Figure Name aphaeresis
Source Silva Rhetoricae (http://humanities.byu.edu/rhetoric/Silva.htm);Isidore 1.35.3;Mosellanus ("aphaeresis" "ablatio") a3r-v; Susenbrotus (1540) 20; Sherry (1550) 26 ("apheresis," "ablatio"); Wilson (1560) 202 ("abstraction from the first"); Peacham (1577) E2r ; JG Smith (1665) ("aphaeresis"); Macbeth (1876); Vinsauf (1967) ("ablative absolute"); Holmes (1806) ("aphoeresis," "aphaeresis"); Bullinger (1898) ("aphaeresis: or, front-cut")
Earliest Source None
Synonyms apheresis, ablatio, abstraction from the first, front-cut, ablative, aphoeresis
Etymology from Gk. apo “away” and hairein “to take” ("a taking away from")
Type Scheme
Linguistic Domain Orthographic

1. The omission of a syllable or letter at the beginning of a word. (Silva Rhetoricae)

2. A taking away: a figure whereby a letter, or syllable is taken away from the beginning of a word.; Aphaeresis, [aphairesis] ademptio, detractio, a taking away. A figure contrary to Prosthesis, and is, when a letter or syllable is taken away from the beginning of a word. (JG Smith)

3. Front-cut, or Aphaeresis, very common in Allan Ramsay, Burns, Tannahill, and other Scottish bards, is the cutting off one or more letters from the beginning of a word: as 'ghast for aghast, 'mazed for amzed, 'fore for before, 'feeble for enfeeble; as in Douglas Jerrold's description of a scoundrel: "That scoundrel, sir! why, he'd sharpen a knife upon his father's tombstone to kill his mother. (Macbeth)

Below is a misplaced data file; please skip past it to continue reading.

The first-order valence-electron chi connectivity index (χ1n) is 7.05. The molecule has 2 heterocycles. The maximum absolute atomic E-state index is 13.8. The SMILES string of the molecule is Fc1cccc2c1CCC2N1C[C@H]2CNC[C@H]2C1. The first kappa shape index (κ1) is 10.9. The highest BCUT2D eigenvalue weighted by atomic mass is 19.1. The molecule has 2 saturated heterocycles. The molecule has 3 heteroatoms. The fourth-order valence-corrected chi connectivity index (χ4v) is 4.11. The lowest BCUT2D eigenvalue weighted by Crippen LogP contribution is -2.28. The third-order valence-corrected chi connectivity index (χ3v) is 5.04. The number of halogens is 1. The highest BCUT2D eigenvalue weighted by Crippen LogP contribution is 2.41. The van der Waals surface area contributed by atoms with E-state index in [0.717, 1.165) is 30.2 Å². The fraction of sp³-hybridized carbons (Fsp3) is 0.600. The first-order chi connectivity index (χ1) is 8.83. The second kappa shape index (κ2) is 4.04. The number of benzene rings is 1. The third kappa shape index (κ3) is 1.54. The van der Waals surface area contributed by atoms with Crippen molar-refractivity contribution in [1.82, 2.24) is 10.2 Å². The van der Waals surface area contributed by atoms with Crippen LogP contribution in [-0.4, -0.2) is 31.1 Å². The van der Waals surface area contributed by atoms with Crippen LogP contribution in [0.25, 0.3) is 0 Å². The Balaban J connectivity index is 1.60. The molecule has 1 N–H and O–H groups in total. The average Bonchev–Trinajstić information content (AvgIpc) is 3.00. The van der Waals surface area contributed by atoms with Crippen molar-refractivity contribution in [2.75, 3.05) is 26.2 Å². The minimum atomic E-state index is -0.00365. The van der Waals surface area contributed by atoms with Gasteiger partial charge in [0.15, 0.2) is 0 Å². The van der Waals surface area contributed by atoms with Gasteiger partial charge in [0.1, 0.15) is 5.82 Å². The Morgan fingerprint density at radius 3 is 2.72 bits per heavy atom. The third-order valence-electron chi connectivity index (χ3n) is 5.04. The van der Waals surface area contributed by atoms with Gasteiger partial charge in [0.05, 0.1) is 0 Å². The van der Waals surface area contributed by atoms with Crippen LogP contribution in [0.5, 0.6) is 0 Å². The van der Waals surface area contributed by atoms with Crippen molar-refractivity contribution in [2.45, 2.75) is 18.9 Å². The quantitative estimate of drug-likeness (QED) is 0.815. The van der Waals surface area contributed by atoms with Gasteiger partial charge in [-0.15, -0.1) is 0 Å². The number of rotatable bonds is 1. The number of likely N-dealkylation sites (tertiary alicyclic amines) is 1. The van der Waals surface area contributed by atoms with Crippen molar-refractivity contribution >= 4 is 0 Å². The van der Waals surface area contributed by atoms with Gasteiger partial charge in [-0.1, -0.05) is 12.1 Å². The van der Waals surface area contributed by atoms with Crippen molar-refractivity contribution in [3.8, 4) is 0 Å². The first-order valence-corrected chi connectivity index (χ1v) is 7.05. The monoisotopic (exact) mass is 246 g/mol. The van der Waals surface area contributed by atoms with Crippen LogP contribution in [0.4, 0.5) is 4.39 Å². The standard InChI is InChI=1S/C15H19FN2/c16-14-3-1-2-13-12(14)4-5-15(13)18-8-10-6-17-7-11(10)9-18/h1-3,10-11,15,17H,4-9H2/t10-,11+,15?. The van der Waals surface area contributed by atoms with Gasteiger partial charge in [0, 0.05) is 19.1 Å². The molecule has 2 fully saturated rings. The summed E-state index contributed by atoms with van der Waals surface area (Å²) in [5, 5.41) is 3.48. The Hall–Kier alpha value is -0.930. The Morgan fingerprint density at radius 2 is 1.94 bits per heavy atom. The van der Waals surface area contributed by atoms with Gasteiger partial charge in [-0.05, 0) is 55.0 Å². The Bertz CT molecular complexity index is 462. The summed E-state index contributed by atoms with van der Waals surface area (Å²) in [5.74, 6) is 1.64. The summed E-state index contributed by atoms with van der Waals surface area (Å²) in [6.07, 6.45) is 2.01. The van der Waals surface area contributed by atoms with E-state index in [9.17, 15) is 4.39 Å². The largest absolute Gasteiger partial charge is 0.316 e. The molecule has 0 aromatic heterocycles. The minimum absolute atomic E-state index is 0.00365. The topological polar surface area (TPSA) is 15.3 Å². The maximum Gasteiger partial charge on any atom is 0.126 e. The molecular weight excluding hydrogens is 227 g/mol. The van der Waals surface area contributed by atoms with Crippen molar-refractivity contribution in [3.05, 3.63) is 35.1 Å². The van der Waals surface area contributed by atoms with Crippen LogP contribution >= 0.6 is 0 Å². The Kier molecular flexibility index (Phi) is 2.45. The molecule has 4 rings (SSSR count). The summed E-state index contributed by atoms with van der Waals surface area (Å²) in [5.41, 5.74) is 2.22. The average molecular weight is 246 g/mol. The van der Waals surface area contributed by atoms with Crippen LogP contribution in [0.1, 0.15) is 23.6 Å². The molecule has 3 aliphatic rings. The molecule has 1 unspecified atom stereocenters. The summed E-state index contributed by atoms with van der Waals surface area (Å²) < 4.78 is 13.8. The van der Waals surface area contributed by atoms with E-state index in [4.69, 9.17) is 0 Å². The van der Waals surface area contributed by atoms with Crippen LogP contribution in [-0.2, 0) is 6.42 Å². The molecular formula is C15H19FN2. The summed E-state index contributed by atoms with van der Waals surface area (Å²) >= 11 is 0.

4. If you wish to be brief, first prune away those devices mentioned above which contribute to an elaborate style; let the entire theme be confined within narrow limits. Compress it in accordance with the following formula. ... The ablative, when it appears alone without a pilot, effects a certain compression. (Vinsauf)

5. Aphoeresis from the beginning takes, What properly a part of the word makes. (Holmes)

6. ...cutting off of a letter or syllable from the beginning of a word. (Bullinger, 161)


1. Omission of an initial letter:
What's the third R? Rithmetic! [for "Arithmetic"] (Silva Rhetoricae)

1. Omission of an initial syllable:
The King hath cause to plain.[for "complain"]
—Shakespeare, King Lear 3.1.39

3. So there is 'dures for endures, 'front for confront, 'venge for avenge, 'danger for endanger, 'tend for attend, 'larms for alarms, 'scapes for escapes, 'proaches for approaches, 'Nelope for Penelope, 'sdeigned for disdained, while speculation would thus be an honester word, for it would be peculation. (Macbeth)

3. Bret Harte tells us what goes on "down in 'Frisco." (Macbeth)

3."Wham Thou's thou, Scot? In faith thou 'serves a blow." - Blind Harry (Macbeth)

5. Till, for until. (Holmes)

6. "As I live, saith the LORD, through CONIAH [short for Jeconiah], the son of Jechoiakim king of Judah were the signet upon my right hand, yet would I pluck thee thence" -Jer. 22:24 (Bullinger, 162)

Kind Of Omission
Part Of metaplasm
Related Figures metaplasm, prothesis, apocope, figures of omission, figures of etymology, figures of abbreviation
Confidence Unconfident
Last Editor Ioanna Malton
Confidence Unconfident
Editorial Notes fixed source, added related figure
Reviewed No